Last year, California State Senator Lou Correa (D-Orange County) was sued for a $4,000 debt owed by an unrelated “Luis Correa,” and learned of the lawsuit only after his wages had been garnished. Sear's billing department had handed the original debt off to LVNV Funding LLC, a debt-collection clearinghouse, which in turn hired the Brachfield Law Group to collect the actual debt. Brachfield sent numerous letters to Luis Correa that went unanswered. The company then apparently decided to stick it to Lou Correa instead. The senator sent numerous letters to Sears and Brachfield explaining they had the wrong Correa. Those letters went unanswered, too. Then came the order to garnish the senator's wages. -more-
The state is proposing building two or three assisted living centers for aging prison inmates with medical problems as part of a new master plan for the Department of Correction. The 400-page Corrections Master Plan obtained by the Boston Herald also proposes barring federal prisoners from Massachusetts prisons by 2020, handing sexually dangerous inmates to the Department of Mental Health, and building regional women's jails to alleviate overcrowding at the main state women's prison in Framingham. -more-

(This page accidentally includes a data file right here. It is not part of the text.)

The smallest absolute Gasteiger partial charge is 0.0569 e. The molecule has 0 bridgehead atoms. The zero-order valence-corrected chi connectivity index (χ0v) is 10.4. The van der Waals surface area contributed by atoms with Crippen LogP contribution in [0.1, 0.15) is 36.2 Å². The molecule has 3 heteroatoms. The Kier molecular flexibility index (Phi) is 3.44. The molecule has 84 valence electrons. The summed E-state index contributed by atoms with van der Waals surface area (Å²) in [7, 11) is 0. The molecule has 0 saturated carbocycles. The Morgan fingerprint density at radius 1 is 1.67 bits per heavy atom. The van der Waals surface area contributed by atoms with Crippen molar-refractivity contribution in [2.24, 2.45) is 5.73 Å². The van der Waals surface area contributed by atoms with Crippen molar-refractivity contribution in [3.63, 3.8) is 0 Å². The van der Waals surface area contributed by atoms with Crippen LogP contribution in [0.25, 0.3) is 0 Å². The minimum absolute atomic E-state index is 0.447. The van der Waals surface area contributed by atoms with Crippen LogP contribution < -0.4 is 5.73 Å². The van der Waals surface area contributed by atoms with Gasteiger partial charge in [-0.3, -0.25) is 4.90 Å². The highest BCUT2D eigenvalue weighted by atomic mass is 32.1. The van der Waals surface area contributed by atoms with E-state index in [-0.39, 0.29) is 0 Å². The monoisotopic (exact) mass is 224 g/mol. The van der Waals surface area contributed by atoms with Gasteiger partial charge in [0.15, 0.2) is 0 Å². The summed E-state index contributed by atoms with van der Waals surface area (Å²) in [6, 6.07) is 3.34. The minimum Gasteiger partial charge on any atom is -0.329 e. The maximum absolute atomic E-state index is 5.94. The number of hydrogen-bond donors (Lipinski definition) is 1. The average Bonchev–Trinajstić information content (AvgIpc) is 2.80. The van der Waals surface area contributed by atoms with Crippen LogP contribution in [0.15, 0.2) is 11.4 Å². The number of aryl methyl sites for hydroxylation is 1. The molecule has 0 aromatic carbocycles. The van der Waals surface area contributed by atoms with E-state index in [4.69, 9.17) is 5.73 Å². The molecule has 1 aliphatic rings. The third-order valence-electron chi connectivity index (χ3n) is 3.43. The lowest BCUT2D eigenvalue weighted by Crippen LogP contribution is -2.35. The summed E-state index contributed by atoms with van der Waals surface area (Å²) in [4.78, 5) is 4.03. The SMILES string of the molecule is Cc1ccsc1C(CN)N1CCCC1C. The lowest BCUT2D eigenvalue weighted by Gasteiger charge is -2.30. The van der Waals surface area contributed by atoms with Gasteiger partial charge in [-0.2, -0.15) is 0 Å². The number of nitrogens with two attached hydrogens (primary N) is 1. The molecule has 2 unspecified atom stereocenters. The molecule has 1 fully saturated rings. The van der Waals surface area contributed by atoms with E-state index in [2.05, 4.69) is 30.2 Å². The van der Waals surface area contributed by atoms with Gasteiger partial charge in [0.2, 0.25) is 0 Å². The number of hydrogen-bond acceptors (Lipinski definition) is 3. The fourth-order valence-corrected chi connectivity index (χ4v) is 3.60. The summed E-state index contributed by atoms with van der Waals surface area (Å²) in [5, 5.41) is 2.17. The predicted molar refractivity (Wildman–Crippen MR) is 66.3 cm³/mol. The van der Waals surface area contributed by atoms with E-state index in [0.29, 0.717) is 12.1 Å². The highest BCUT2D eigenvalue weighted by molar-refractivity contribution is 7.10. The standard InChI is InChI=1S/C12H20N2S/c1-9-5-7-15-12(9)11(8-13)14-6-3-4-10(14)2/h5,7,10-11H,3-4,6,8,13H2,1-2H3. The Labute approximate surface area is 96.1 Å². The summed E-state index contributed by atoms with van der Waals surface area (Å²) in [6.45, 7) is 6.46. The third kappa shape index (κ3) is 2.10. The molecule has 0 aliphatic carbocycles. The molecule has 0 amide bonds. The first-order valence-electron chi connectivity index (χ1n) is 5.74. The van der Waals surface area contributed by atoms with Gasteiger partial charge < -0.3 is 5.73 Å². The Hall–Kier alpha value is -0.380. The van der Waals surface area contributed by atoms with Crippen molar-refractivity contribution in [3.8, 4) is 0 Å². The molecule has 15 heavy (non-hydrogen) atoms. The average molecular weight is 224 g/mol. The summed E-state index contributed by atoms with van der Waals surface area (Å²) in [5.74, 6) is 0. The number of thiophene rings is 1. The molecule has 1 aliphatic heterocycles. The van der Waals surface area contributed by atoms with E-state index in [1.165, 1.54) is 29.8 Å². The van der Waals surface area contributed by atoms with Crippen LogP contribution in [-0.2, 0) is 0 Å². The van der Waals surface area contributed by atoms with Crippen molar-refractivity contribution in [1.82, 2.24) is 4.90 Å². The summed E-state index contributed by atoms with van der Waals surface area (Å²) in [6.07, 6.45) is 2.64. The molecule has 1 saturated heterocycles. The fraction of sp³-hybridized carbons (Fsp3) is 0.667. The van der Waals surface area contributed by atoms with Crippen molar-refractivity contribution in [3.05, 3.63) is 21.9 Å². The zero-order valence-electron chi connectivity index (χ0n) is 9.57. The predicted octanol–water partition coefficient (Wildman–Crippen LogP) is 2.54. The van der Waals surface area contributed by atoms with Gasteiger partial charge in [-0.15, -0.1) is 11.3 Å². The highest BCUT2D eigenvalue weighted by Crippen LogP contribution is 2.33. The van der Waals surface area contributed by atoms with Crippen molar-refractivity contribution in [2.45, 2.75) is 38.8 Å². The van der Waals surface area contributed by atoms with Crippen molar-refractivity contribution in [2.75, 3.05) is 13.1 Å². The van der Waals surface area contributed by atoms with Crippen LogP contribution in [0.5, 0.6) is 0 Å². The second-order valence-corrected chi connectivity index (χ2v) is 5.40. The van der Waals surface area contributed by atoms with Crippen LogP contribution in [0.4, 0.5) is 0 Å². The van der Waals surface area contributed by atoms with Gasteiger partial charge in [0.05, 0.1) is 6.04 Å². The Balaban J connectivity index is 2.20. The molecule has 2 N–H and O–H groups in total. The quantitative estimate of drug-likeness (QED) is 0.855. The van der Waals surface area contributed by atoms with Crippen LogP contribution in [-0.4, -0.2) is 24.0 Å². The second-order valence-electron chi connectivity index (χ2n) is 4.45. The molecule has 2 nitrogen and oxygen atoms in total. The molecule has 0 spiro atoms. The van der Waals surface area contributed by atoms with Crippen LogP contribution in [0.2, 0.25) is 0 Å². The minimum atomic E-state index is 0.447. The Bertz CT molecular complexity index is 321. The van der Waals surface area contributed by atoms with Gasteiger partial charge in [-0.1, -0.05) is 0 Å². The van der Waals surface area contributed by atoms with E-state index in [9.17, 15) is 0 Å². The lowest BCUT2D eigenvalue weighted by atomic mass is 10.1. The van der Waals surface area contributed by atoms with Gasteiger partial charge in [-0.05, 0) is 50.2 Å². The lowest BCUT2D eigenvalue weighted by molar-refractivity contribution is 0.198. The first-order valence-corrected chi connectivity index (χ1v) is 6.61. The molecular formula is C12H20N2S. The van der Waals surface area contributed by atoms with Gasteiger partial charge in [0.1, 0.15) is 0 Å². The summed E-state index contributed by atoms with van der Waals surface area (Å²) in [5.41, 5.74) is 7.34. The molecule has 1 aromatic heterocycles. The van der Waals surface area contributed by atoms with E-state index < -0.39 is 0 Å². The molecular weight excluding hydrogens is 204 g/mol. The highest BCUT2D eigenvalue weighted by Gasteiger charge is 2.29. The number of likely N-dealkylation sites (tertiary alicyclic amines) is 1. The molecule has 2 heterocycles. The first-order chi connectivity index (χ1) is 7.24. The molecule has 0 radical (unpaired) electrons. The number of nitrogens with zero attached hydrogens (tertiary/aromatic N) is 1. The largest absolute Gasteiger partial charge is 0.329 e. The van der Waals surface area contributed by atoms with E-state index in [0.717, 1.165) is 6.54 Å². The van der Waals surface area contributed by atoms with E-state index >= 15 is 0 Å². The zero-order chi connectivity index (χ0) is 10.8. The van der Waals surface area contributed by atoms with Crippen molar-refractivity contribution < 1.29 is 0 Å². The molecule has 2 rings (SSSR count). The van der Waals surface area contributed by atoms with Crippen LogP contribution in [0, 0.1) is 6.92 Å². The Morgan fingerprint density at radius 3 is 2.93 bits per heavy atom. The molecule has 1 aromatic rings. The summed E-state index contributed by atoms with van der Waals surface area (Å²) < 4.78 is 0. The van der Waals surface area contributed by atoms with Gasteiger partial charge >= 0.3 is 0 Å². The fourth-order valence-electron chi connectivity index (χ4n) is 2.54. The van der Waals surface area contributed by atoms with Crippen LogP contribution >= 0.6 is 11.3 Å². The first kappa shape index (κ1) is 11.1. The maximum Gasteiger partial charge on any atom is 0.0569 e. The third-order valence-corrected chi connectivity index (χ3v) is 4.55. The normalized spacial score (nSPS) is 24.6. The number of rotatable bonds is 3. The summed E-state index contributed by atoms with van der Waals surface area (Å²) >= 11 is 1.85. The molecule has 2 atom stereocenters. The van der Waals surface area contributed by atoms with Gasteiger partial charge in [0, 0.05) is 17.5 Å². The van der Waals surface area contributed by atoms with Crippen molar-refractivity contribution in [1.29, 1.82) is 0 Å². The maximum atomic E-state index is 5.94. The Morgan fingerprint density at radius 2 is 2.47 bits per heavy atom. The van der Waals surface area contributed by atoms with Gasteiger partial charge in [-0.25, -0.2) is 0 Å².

When the Alameda County Breeding Bird Atlas was published late last year, I wondered in print if anyone had undertaken, or was planning to undertake, a comparable project for San Francisco. It turns out that a San Francisco census was in fact completed some time ago, but the results have never been published. Thanks to a reliable source, I’ve seen the digital draft version. -more-
MY COMMONPLACE BOOK (a diary of excerpts copied from printed books, with comments added by the reader.)
I give myself credit for having seen clearly in a number of important situations, in itself not so difficult . . . it is less a question of an exalted or shrewd intelligence than of good sense, goodwill, and a certain kind of courage to rise above the pressures of one’s environment . . . A French essayist has said, ”What is terrible when you seek the truth, is that you find it.” You find it, and then you are no longer free to follow the biases of your personal circle, or to accept fashionable clichés.— Memoirs of a Revolutionary, Victor Serge (1890-1947) -more-
Arts & Events